The Marshall Plan has been widely regarded as a realistic yet generous policy, and a wise construction of the national interest. But how was the blend of interest and generosity in the minds of its initiators transformed in the process of bureaucratic administration? Hadley Arkes studies the Marshall Plan as an example of the process by which a national interest in foreign policy is defined and implemented.
The author's analysis of the efforts to design the Economic Cooperation Agency demonstrates how the definition of the national interest is fundamentally linked to the character of the political regime. His account of the discussions in the executive branch of the government, the bureaucratic infighting, and the deliberations in Congressional hearings and floor debates also shows how, in the process of making decisions on administration and procedure, the bureaucracy itself affected the aims of the Plan.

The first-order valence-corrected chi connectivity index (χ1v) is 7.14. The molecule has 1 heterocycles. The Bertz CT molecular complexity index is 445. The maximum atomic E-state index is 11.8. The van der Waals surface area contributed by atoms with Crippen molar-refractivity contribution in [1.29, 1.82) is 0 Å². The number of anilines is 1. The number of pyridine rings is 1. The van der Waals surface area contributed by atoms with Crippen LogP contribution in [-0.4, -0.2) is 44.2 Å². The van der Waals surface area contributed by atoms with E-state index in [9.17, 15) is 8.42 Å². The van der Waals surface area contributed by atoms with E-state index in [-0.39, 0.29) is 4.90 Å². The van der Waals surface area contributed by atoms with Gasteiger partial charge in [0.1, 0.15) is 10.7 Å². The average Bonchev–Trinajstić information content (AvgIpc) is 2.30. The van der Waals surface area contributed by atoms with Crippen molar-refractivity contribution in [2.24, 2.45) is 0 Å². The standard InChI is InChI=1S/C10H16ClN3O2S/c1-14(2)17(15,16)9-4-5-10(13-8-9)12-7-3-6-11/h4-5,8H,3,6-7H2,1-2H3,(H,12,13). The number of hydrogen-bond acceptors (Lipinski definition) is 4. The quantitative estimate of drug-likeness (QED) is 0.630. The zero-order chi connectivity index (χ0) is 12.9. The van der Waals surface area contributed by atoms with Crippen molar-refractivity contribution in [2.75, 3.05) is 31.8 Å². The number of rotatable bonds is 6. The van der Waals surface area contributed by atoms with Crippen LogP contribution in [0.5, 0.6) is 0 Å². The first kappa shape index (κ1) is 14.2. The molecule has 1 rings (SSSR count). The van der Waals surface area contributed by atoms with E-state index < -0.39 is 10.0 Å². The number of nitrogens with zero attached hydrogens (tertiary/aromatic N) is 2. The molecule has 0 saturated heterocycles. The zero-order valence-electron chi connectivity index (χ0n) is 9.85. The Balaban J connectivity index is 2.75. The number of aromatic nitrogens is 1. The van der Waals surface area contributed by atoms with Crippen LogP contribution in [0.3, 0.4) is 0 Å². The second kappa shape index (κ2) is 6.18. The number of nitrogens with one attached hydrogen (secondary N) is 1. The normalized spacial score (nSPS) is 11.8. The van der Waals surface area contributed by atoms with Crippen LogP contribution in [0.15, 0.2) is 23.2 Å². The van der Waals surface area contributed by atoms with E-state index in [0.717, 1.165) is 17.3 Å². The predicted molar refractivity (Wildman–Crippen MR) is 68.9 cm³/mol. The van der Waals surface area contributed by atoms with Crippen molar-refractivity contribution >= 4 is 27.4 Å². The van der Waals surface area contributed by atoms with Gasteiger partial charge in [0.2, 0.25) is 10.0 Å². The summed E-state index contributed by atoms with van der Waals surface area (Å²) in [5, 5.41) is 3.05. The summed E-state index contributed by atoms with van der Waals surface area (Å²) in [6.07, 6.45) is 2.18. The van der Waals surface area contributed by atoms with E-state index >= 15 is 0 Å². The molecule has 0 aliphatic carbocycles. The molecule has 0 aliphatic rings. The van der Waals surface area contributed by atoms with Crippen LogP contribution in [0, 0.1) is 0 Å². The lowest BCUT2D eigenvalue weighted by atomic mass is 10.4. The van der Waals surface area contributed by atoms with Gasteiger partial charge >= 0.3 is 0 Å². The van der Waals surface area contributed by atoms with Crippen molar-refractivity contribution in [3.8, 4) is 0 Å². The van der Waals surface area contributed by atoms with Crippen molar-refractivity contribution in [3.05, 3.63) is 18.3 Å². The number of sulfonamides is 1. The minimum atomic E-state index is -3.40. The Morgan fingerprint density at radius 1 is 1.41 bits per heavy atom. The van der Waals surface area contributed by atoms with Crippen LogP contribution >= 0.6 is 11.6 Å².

Originally published in 1973.
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